The thrift shop does that in spades, so much so that while it is in operation, the rest of the programs are a little pinched for space. But that really doesn’t hurt, because we are also more pinched for volunteer time for other programs when the thrift shop is in operation. What would be great is if we could smoothly transfer the energy of the thrift shop to other programs in the fall.
But let’s get down to the vision. What did the pioneers of 1998 say they wanted this congregation to be? I want to go down through the vision statement and offer comments. If some of my comments are critical, it is as a lovers quarrel with this text. I greatly respect the fact that these founding fathers and mothers went through a process to craft these words. What did they say? First, these forefathers and mothers wanted to live by UU Principles, which I take to mean the seven principles, not just giving lip service to them but putting them into practice in our daily lives. This is challenging, folks, if we take this seriously. It is one thing to pronounce that we believe in the inherent worth and dignity of every person. It is another to handle an irate and unreasonable customer in the thrift shop with dignity and grace when she is not treating you with the same. And by and large, we do. I will skip the other six principles here in the interests of time, but they are all important and can be found for your further reflection inside the front of the hymnbook and on the order of service.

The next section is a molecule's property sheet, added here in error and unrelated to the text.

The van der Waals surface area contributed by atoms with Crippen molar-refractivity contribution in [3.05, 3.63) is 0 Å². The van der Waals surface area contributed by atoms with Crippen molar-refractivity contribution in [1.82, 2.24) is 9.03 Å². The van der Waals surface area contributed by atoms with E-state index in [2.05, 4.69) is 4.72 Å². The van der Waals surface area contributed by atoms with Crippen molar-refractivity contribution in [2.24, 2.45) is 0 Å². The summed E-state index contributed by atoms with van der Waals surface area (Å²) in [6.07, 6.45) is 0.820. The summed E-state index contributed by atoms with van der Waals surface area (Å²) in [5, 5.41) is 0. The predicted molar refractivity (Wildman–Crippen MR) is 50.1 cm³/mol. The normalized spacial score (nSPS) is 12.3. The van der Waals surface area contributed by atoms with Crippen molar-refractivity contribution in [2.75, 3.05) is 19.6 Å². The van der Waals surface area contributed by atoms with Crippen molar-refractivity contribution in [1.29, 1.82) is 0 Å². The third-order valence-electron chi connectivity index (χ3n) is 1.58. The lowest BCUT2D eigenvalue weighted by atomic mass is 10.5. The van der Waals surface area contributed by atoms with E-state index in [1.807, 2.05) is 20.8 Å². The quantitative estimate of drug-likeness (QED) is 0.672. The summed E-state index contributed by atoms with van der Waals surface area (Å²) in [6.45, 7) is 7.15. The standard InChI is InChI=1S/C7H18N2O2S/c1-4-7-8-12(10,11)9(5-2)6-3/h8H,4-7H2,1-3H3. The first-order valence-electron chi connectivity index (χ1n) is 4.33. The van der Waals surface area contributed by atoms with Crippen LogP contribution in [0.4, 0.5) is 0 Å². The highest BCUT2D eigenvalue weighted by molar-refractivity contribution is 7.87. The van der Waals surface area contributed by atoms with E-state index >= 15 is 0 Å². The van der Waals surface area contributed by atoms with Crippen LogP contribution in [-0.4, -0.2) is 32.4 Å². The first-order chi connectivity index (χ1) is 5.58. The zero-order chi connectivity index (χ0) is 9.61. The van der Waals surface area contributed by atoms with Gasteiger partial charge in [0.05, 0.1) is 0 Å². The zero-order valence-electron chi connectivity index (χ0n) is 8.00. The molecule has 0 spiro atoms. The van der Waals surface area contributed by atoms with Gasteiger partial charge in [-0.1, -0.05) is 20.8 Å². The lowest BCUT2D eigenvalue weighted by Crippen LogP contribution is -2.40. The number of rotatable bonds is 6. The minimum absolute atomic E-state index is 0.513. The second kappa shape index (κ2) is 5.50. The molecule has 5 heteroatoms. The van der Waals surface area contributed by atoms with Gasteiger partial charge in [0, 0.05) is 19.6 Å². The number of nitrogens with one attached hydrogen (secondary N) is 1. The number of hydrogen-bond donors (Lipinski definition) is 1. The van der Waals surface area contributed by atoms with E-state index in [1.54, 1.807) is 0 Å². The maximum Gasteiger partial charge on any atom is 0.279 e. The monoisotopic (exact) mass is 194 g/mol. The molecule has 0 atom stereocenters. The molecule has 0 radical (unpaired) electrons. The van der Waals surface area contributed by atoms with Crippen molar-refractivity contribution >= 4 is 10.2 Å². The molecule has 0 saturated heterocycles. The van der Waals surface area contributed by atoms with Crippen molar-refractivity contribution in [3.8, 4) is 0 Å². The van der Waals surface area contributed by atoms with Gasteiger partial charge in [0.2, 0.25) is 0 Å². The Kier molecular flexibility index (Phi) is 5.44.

Next we say we will strive to maintain a safe community which encourages intellectual, spiritual and religious freedom. Freedom is a key value among us, and the congregation here identified three types of freedom, intellectual, spiritual and religious.
There is a bit of tension in this sentence. Safe community might be taken to mean not only that we would be safe here from physical harm, but that we would also be protected from disturbing ideas and challenges to our sensibilities. Yet some discomfort is inevitable if we really are encouraging intellectual and spiritual freedom. Freedom is not safety, freedom is risk. You may wonder whether the authors were asking for inconsistent things.
In those years there was a raging debate between those who felt they were “religious” and those who felt they were “spiritual.” Here our forefathers and foremothers were taking no chances, they put both types of freedom into this section.
Then onto the end of that sentence about freedom and community, they say they also want to celebrate all the passages of life. While its placement is a little awkward, you can’t argue with wanting celebrations. The foreparents would be happy with our anniversary celebration last week as well as the funerals we have had and the child dedication we did a few weeks ago. We’re on the money with celebrations.
Next the statement wants to strive to welcome diversity and pluralism as essential for our connection with all of humanity. As I see it, diversity is not the same as pluralism. They sort of sound similar but are actually quite different. In the ten years I have been here, we have had a modest smattering of adults and children of color. We have had gay and lesbian couples and singles. We have never had an out transgender person. We have had a precious few adults under 50. We have had almost no blue-collar workers and few whose education did not include college. I don’t think this uniformity, which is about the same as every other UU church with which I’m familiar, is a matter of overt hostility, but I wonder whether we have subtle, maybe subconscious ways of repelling people who aren’t like us. We can and should do better, though how to do so is a big and scary question.